At least 400 suspected drug users or leaders have been killed in the Philippines by police since President Rodrigo Duterte’s inauguration last month, the police have boasted.
Another 210 others have been killed by vigilantes who were encouraged by Duterte’s pledges of impunity.
Duterte, who said his top priority is to eradicate the drug menace, won a landslide victory in the country’s May 9 presidential election.
He has repeatedly urged police forces to increase their efforts to eliminate drug-related problems in the country.
In his first State of the Nation address last week, Duterte said, "We will not stop until the last drug lord, the last financier and the last pusher have surrendered or been put behind bars or below the ground, if they so wish."
In a nationally televised speech in June, he stated ordinary citizens and communist rebels are also expected to help law enforcement officials in the country’s war against drugs.
"If they are there in your neighbourhood, feel free to call us, the police or do it yourself if you have the gun. You have my support," he said.
If the suspects resist arrest “you can kill him. Shoot him and I’ll give you a medal,” he continued.
Around 300 anti-narcotics groups and human rights campaigners alarmed by the rising body count appealed to the United Nations on Tuesday to denounce the killings.
In a joint letter to the International Narcotics Control Board (INCB) and the UN Office on Drugs and Crime (UNODC), signatories said the rapidly rising number of deaths occurring on a daily basis is the direct result of President Duterte's "campaign to eliminate drug-related problems in the country."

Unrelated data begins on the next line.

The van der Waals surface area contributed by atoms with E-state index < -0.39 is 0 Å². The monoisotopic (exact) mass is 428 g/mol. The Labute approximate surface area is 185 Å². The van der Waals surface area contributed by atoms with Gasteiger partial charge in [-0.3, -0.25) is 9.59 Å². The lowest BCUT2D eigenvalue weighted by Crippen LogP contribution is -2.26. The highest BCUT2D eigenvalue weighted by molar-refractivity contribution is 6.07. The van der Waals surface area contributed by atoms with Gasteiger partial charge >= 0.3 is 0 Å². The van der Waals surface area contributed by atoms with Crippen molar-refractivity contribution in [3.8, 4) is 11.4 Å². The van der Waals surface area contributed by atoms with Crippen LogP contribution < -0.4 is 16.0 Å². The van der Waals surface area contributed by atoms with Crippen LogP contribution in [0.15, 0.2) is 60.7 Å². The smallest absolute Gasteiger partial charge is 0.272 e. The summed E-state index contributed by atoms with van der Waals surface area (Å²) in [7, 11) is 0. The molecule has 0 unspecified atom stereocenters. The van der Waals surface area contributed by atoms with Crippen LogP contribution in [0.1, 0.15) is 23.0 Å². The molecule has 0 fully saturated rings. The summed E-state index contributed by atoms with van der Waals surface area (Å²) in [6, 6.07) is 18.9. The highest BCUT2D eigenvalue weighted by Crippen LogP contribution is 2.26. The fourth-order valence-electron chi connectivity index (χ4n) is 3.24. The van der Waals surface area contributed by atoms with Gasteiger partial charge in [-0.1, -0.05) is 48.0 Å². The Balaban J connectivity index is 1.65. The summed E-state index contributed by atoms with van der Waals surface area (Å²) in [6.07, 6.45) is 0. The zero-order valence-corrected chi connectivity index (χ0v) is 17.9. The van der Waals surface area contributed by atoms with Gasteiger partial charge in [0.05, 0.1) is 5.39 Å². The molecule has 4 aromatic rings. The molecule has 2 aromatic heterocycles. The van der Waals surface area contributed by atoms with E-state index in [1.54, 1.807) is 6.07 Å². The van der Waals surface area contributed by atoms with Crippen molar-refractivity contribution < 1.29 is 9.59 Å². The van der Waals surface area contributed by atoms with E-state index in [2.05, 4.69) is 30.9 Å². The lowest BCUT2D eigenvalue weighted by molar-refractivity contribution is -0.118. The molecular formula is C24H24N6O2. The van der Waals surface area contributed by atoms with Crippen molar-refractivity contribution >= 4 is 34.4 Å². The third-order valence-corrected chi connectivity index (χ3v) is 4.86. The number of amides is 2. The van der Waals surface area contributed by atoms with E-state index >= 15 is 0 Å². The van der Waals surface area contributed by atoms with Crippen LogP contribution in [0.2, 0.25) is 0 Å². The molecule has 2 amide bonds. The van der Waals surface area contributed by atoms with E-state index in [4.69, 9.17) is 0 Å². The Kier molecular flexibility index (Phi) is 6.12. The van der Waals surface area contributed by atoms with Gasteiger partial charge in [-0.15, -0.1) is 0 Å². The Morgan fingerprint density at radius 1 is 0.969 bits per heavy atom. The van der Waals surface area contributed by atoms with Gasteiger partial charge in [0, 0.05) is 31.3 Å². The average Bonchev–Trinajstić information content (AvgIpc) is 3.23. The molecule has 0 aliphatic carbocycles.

"Instead of ensuring the protection and rights of people who use drugs, including the right to health and provision of voluntary, evidence-based drug treatment and harm reduction services, President Duterte has called for them to be killed.”
Executive director of the International Drug Policy Consortium, Ann Fordham, said the “senseless killing” cannot be justified as a drug control measure.
“We are calling on the UN drug control bodies to publicly condemn these atrocities in the Philippines,” she said.
“Their silence is unacceptable, while people are being killed on the streets day after day.”
Some Filipinos think that Duterte wants to scare addicts to convince them to surrender. So far, almost 100,000 people have surrendered to the local authorities, pledging to quit using illegal drugs.
More than 4,300 people have been arrested on charges related to using or selling illegal drugs since Duterte took office.
The police records say that crime nationwide has fallen 13 percent after Duterte got elected, to 46,600 crimes in June, from 52,950 in May.
However, the situation in the country’s prisons is getting worse with the increased number of inmates.
According to official numbers delivered by the government, Philippines’ prisons have nearly five times more inmates than they were built for.
The Quezon City Jail, for instance, was built almost 60 years ago to house 800 inmates. But now, there are about 3,800 prisoners at that jail.